It all started with a sandwich. After swinging by Jimmy John’s on my lunch break and thinking about their unique decor and casual attitude, I was curious to take a look at their social media pages and see if the same theme was applied to how they handle customer interactions. After checking out their original content, I headed over to their Facebook wall and it didn’t take long to see several complaints from customers. With thousands of locations across the country, not to mention being in the demanding food service industry, it’s not unexpected that there would be a unsatisfied customer at some point. And while some of the complaints had merit, others were borderline nonsensical or far too demanding in their expectations. After scrolling past several of these, it occurred to me that I’ve ordered Jimmy John’s sandwiches dozens (maybe hundreds?) of times, from multiple locations, and it has always been a reliably pleasurable experience. That’s why I keep coming back. Surely I couldn’t be the only one who’s happy with their experience?
As anyone in customer service or public relations (particularly the social media marketing arm of public relations) knows, people are far more likely to complain when something goes wrong than they are to praise a company when they’re satisfied with the service. It’s troublesome problem that holds a mirror up to our expectations. We’re too lazy to publicly praise good service, but when something goes wrong (even if its the first time after a hundred positive interactions), we’re quick to condemn. And of course, if you keep coming back, you’re likely to eventually have a less than pleasurable experience.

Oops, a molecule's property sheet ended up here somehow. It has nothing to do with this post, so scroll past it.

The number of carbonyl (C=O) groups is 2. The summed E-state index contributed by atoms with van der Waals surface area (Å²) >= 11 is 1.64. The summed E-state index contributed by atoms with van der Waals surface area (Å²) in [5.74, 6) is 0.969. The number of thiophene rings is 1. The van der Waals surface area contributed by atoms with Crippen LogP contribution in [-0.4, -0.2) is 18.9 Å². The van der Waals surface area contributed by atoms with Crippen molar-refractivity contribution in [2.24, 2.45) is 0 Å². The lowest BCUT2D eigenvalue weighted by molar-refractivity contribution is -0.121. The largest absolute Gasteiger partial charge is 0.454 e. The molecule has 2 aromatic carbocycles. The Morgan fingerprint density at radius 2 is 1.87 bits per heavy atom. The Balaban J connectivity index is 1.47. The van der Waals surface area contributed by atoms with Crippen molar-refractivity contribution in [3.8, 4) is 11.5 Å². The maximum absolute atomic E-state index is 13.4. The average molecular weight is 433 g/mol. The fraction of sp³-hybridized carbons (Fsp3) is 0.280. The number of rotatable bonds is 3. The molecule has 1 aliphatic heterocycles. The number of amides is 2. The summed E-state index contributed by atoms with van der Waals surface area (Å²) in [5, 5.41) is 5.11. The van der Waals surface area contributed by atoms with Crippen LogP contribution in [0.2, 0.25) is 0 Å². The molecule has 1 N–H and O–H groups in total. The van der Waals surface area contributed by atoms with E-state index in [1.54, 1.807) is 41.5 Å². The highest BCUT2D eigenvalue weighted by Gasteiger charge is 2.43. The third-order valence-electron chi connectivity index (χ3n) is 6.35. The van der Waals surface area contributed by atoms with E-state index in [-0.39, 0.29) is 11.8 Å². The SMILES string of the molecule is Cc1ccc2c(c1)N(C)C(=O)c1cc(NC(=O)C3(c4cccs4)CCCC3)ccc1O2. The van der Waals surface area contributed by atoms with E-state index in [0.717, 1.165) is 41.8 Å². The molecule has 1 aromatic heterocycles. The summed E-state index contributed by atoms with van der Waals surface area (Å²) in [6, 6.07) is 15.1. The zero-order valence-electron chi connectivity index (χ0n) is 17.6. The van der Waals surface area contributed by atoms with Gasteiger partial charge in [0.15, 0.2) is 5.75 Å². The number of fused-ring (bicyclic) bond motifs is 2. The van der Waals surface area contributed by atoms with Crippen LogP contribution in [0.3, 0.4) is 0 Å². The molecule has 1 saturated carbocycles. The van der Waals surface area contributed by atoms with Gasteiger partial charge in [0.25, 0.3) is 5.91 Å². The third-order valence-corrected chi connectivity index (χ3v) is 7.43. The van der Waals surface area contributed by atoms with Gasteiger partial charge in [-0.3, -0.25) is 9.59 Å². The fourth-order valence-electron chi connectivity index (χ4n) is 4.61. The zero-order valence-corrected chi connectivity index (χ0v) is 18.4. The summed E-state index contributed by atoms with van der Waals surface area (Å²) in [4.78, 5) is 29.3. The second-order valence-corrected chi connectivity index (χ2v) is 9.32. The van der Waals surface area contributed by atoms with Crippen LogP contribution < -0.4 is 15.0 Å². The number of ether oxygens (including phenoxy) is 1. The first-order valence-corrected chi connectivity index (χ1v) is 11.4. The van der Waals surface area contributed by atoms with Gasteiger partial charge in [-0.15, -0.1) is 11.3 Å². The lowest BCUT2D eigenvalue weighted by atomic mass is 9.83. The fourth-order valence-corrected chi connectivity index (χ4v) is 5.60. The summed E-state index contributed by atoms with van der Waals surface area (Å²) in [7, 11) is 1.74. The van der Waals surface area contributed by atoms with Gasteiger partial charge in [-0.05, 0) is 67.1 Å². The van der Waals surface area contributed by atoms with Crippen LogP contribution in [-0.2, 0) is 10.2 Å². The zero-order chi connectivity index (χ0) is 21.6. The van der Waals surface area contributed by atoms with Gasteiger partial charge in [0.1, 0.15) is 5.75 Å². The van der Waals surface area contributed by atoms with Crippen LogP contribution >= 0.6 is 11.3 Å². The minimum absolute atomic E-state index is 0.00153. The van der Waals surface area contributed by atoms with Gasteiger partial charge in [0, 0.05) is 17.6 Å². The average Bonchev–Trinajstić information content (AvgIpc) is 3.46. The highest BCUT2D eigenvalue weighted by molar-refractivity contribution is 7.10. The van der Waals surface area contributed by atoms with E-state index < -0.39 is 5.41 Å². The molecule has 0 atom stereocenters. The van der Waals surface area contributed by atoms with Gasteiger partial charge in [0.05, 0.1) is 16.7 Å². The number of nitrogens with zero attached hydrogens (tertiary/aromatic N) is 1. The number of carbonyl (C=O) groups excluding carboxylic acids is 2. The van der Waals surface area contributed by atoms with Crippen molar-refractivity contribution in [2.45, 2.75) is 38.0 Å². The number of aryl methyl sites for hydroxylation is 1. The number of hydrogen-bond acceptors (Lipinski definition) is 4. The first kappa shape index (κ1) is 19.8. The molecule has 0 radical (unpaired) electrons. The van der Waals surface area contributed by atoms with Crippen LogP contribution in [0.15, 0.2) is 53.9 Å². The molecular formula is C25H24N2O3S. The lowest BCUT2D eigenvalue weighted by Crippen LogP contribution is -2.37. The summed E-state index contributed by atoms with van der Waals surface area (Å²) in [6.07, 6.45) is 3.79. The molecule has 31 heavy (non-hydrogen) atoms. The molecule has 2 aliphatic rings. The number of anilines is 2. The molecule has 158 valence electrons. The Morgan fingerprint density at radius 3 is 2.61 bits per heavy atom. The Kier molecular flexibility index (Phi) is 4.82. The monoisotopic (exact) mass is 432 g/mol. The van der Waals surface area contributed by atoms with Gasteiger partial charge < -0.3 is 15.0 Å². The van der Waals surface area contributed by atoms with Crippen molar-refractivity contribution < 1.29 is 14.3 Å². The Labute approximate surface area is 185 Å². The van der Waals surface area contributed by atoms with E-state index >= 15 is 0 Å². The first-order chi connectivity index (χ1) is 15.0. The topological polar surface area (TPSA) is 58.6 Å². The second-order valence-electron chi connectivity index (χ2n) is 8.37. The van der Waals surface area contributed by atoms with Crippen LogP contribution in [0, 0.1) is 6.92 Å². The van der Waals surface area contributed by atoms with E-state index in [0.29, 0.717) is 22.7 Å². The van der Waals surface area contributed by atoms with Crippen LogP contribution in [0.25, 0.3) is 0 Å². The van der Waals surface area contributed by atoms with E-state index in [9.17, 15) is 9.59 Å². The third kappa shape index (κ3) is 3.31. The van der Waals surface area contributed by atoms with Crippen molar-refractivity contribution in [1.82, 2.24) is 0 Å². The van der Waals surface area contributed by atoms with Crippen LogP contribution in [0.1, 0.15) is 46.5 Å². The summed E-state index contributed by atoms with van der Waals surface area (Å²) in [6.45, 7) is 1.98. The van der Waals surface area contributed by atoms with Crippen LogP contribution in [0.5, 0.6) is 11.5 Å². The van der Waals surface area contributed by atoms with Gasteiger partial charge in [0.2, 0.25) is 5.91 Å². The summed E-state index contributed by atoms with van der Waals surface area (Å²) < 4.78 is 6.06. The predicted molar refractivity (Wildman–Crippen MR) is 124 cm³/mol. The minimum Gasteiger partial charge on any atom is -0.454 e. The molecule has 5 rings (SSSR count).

At this point in my life, I have reliable services and products that I count on frequently. Every month, I return to the same restaurant, I buy the same brand of snacks, I pay the same subscription fee for a service that I like, and more. I even visit the same brand of gas station, because I have always had a good experience. I don’t even have to worry about it much anymore; these are reliable names that I know I can depend on. When have I ever stopped to say “thank you” to any of these brands? While you could argue that me continuing to buy the product or service is a good way of saying thanks, the people on the PR teams rarely see the positive interactions. They unfortunately continue to see the same angry customers, day after day.
I’m far from innocent in this disturbing trend; there have been countless times where I had a great experience at a store or restaurant and while I thought about leaving a positive review online, I never saw it through. Not anymore. I’m done partaking in this selfish apathy.
So in honor of November, a month that we’re encouraged to give thanks, I’m setting out on a social media mission. For the next 30 days, I’ll be saying thanks daily to a company, service or product that I continue to use and appreciate. I’ll cover larger corporations that I have no personal interaction with, to the people in my life like my barber and the hair saloon that she works at. I’ll even include positive salespeople experiences that I have as we head into the holiday season. The goal is simple: to help make my industry colleague’s feel a little better about what they do, and to let companies know when what they’re doing is working. My hope is that by this time next month, I’ll have made it a habit to always praise positive interactions online. Who knows? Maybe the mentality will carry onto others.
Since I’m starting this almost halfway into November, I’ll be carrying out this project until December 12, 2013. After that, I’ll report back with my interactions, thoughts and findings.
Until then, here’s the kickoff: the comment that I left with Jimmy John’s on Facebook:
It’s not much, but it’s a start. See you in 30.